Joseph Salvatore Ackley
Lecturer and Mellon Postdoctoral Fellow
Western Medieval Art
Ph.D., Institute of Fine Arts, NYU, 2014
Phone: (212) 854-1938
Office: 653C Schermerhorn Extension
Office Hours: Mondays, 3-5
Joseph Salvatore Ackley is a Western medievalist specializing in Carolingian, Ottonian, and twelfth-century art and architecture. He received his doctorate in 2014 from the Institute of Fine Arts at New York University, where his dissertation focused on Ottonian gold repoussé and the Western medieval church treasury. His book project, Medieval Gold: Precious-Metal Treasury Objects, c. 750-1400, emphasizes the centrality of precious metalwork to medieval art. It addresses such fundamental questions as how metals were defined, understood, and allegorized by medieval audiences; how precious-metal objects were produced, used, stored, and occasionally liquidated; how other media, including painting and sculpture, purposefully imitated metalwork; and how the art historical narrative of medieval metalwork can be expanded to include issues of material, process, and object morphology. Dr. Ackley sees medieval metalwork as a rich intersection of competing interests, among them otherworldly, economic, liturgical, and political concerns.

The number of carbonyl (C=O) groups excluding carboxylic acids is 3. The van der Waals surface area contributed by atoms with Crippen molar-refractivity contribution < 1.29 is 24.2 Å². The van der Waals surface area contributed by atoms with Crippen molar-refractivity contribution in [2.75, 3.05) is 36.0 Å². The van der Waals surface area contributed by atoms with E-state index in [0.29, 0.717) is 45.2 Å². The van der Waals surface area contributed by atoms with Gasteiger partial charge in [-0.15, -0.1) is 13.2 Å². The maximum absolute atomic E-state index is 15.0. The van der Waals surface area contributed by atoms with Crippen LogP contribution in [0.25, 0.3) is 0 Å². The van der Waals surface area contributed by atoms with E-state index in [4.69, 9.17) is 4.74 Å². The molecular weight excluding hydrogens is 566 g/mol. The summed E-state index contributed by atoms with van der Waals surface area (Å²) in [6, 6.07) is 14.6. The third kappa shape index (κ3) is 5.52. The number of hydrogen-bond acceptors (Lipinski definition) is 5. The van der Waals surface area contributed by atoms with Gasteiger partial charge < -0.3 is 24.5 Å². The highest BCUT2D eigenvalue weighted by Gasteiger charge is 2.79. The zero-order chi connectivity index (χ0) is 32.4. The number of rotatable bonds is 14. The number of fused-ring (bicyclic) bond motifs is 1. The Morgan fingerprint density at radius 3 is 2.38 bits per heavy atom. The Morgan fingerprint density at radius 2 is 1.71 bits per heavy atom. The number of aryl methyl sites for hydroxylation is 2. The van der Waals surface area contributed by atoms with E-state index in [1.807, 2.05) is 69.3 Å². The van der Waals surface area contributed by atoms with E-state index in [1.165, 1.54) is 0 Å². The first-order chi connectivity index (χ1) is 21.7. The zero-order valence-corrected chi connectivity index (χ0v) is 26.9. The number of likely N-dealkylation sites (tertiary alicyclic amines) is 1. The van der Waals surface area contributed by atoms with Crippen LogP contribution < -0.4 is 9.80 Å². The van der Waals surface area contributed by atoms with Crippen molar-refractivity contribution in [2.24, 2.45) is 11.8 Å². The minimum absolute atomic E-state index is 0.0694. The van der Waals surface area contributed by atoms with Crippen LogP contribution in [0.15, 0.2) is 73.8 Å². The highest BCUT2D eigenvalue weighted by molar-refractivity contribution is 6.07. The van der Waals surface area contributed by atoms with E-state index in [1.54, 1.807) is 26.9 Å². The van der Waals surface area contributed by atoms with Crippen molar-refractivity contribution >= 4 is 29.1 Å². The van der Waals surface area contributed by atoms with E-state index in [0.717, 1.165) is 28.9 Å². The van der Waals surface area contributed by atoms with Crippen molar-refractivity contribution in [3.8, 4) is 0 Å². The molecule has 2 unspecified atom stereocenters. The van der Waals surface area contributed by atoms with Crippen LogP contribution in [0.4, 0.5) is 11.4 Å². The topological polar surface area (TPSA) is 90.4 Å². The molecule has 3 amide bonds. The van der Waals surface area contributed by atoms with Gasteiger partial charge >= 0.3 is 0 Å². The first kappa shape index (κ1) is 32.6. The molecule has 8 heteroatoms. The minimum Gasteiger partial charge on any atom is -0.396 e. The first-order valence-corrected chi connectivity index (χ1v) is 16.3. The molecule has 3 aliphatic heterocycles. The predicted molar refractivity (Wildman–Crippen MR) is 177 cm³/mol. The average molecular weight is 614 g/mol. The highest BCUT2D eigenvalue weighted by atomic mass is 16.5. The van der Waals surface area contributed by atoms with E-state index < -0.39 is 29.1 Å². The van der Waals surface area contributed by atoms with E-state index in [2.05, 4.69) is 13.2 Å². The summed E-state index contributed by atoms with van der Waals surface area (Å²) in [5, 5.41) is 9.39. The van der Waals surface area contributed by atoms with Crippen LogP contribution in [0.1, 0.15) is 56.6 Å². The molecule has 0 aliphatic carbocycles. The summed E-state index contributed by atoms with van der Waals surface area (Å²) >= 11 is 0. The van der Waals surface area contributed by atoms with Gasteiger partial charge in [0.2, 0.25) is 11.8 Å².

Additional research interests include book painting, figural sculpture, liturgy, and the late medieval altarpiece. A forthcoming essay explores Gothic figural sculpture executed in silver and gold. More broadly, Dr. Ackley is interested in questions of matter, medium, material identity, object ontology, and what can be loosely termed "the problem of the substrate"—that is, the tension between what we see versus what we know.
"Copper-alloy substrates in precious-metal treasury objects: Concealed and yet excessive." Different Visions: A Journal of New Perspectives on Medieval Art 4 (2014): 1-34.
"Re-approaching the Western medieval church treasury inventory, c. 800-1250." Journal of Art Historiography 11 (Dec. 2014): 1-37.